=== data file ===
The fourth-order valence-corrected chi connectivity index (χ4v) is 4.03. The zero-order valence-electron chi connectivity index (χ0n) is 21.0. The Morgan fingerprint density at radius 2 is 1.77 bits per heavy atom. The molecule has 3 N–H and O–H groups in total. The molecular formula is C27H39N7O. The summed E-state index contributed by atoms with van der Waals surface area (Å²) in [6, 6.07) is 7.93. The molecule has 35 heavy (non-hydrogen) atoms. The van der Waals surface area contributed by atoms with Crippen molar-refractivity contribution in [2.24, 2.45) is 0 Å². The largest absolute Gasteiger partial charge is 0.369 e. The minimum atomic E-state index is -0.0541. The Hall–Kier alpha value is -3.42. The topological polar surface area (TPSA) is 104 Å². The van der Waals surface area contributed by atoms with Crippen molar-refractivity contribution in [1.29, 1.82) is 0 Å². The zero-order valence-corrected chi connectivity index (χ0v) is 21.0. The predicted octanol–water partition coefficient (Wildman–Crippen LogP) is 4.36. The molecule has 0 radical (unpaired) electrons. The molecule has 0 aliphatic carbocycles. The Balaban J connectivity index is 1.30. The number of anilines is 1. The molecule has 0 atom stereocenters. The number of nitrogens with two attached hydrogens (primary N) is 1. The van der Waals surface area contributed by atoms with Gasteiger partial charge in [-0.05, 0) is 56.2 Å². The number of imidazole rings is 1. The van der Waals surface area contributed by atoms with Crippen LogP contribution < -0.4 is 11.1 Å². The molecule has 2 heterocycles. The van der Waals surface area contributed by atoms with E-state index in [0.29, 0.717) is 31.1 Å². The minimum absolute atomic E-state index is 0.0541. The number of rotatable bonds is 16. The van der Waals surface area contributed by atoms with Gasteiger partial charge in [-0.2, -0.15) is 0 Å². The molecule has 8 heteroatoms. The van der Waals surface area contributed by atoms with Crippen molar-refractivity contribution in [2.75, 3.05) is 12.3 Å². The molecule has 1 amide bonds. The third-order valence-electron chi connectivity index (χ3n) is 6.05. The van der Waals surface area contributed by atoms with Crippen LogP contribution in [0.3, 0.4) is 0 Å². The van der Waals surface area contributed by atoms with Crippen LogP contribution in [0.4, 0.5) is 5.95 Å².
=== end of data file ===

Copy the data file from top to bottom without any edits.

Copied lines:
The fourth-order valence-corrected chi connectivity index (χ4v) is 4.03. The zero-order valence-electron chi connectivity index (χ0n) is 21.0. The Morgan fingerprint density at radius 2 is 1.77 bits per heavy atom. The molecule has 3 N–H and O–H groups in total. The molecular formula is C27H39N7O. The summed E-state index contributed by atoms with van der Waals surface area (Å²) in [6, 6.07) is 7.93. The molecule has 35 heavy (non-hydrogen) atoms. The van der Waals surface area contributed by atoms with Crippen molar-refractivity contribution in [2.24, 2.45) is 0 Å². The largest absolute Gasteiger partial charge is 0.369 e. The minimum atomic E-state index is -0.0541. The Hall–Kier alpha value is -3.42. The topological polar surface area (TPSA) is 104 Å². The van der Waals surface area contributed by atoms with Crippen molar-refractivity contribution in [1.29, 1.82) is 0 Å². The zero-order valence-corrected chi connectivity index (χ0v) is 21.0. The predicted octanol–water partition coefficient (Wildman–Crippen LogP) is 4.36. The molecule has 0 radical (unpaired) electrons. The molecule has 0 aliphatic carbocycles. The Balaban J connectivity index is 1.30. The number of anilines is 1. The molecule has 0 atom stereocenters. The number of nitrogens with two attached hydrogens (primary N) is 1. The van der Waals surface area contributed by atoms with Gasteiger partial charge in [-0.05, 0) is 56.2 Å². The number of imidazole rings is 1. The van der Waals surface area contributed by atoms with Crippen LogP contribution < -0.4 is 11.1 Å². The molecule has 2 heterocycles. The van der Waals surface area contributed by atoms with E-state index in [0.29, 0.717) is 31.1 Å². The minimum absolute atomic E-state index is 0.0541. The number of rotatable bonds is 16. The van der Waals surface area contributed by atoms with Gasteiger partial charge in [-0.2, -0.15) is 0 Å². The molecule has 8 heteroatoms. The van der Waals surface area contributed by atoms with Crippen molar-refractivity contribution in [2.75, 3.05) is 12.3 Å². The molecule has 1 amide bonds. The third-order valence-electron chi connectivity index (χ3n) is 6.05. The van der Waals surface area contributed by atoms with Crippen LogP contribution in [0.3, 0.4) is 0 Å². The van der Waals surface area contributed by atoms with Crippen LogP contribution in [0.4, 0.5) is 5.95 Å².